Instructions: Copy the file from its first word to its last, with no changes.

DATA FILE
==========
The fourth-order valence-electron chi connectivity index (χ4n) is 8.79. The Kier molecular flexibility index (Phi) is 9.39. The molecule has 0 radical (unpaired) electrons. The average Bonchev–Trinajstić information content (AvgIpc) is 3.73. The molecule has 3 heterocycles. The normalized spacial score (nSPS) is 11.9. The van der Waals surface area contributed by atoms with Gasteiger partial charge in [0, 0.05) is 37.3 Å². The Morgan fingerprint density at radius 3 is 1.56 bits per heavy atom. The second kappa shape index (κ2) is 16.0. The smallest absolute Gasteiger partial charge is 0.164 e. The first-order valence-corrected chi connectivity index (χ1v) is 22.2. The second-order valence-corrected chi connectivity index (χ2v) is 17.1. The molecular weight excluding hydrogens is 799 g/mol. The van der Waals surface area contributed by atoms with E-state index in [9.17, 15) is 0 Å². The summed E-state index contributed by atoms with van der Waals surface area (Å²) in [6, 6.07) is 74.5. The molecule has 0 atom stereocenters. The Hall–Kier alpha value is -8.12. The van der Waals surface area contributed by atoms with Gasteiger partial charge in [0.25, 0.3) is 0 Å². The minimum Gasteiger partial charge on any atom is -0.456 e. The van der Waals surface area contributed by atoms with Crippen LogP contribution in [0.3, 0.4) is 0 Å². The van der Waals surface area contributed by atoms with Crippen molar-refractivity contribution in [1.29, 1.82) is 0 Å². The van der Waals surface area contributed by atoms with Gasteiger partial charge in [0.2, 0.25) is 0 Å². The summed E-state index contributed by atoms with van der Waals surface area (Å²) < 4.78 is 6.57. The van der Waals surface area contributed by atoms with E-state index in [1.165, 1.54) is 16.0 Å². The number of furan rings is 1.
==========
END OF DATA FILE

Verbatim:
The fourth-order valence-electron chi connectivity index (χ4n) is 8.79. The Kier molecular flexibility index (Phi) is 9.39. The molecule has 0 radical (unpaired) electrons. The average Bonchev–Trinajstić information content (AvgIpc) is 3.73. The molecule has 3 heterocycles. The normalized spacial score (nSPS) is 11.9. The van der Waals surface area contributed by atoms with Gasteiger partial charge in [0, 0.05) is 37.3 Å². The Morgan fingerprint density at radius 3 is 1.56 bits per heavy atom. The second kappa shape index (κ2) is 16.0. The smallest absolute Gasteiger partial charge is 0.164 e. The first-order valence-corrected chi connectivity index (χ1v) is 22.2. The second-order valence-corrected chi connectivity index (χ2v) is 17.1. The molecular weight excluding hydrogens is 799 g/mol. The van der Waals surface area contributed by atoms with E-state index in [9.17, 15) is 0 Å². The summed E-state index contributed by atoms with van der Waals surface area (Å²) in [6, 6.07) is 74.5. The molecule has 0 atom stereocenters. The Hall–Kier alpha value is -8.12. The van der Waals surface area contributed by atoms with Gasteiger partial charge in [0.25, 0.3) is 0 Å². The minimum Gasteiger partial charge on any atom is -0.456 e. The van der Waals surface area contributed by atoms with Crippen LogP contribution in [0.3, 0.4) is 0 Å². The van der Waals surface area contributed by atoms with Crippen molar-refractivity contribution in [1.29, 1.82) is 0 Å². The van der Waals surface area contributed by atoms with Gasteiger partial charge in [0.2, 0.25) is 0 Å². The summed E-state index contributed by atoms with van der Waals surface area (Å²) < 4.78 is 6.57. The van der Waals surface area contributed by atoms with E-state index in [1.165, 1.54) is 16.0 Å². The number of furan rings is 1.